They (organizations) must radically rethink the entire business model — technology choices, distribution, pricing, scale, workflow, and organization. Fine-tuning the existing business models will not work. That is why the bottom-of-the-pyramid customer base is the best friend that a company focused on breakthrough innovations ever had. This unfamiliar market with very low discretionary income provides sufficient distance from the current top-of-the-pyramid customer base to force institutions to change their practices.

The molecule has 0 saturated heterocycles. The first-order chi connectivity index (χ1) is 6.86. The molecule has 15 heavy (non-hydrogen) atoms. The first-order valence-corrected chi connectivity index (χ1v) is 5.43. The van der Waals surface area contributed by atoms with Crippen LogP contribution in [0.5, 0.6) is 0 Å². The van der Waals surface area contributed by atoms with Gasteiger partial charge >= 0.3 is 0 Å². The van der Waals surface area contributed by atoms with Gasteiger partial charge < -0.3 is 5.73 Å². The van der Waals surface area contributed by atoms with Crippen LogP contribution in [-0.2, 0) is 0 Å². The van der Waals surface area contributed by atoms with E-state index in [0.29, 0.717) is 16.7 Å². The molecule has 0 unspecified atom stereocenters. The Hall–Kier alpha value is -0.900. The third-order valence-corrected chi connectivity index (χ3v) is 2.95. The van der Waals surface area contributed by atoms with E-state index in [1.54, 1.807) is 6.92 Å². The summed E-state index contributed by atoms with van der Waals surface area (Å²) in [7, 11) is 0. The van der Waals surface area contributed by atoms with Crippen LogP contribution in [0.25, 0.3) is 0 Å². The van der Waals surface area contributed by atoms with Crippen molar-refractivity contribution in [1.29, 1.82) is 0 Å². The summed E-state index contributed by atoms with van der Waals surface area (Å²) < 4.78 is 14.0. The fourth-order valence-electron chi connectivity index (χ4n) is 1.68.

The zone of comfort drives away the zone of opportunity. If managers believe that 80 percent of humanity is “too poor to pay for our products and services and is not part of our target market,” then a new offering at one-fiftieth the price of the current offering, made without sacrificing quality and at the same time ensuring the company’s profitability, looks at first glance like an impossible task. So those managers assume that the idea will be impossible; instead, they make minor changes to existing products and business models, start endeavors that often fail, and conclude from those failures that success was indeed impossible.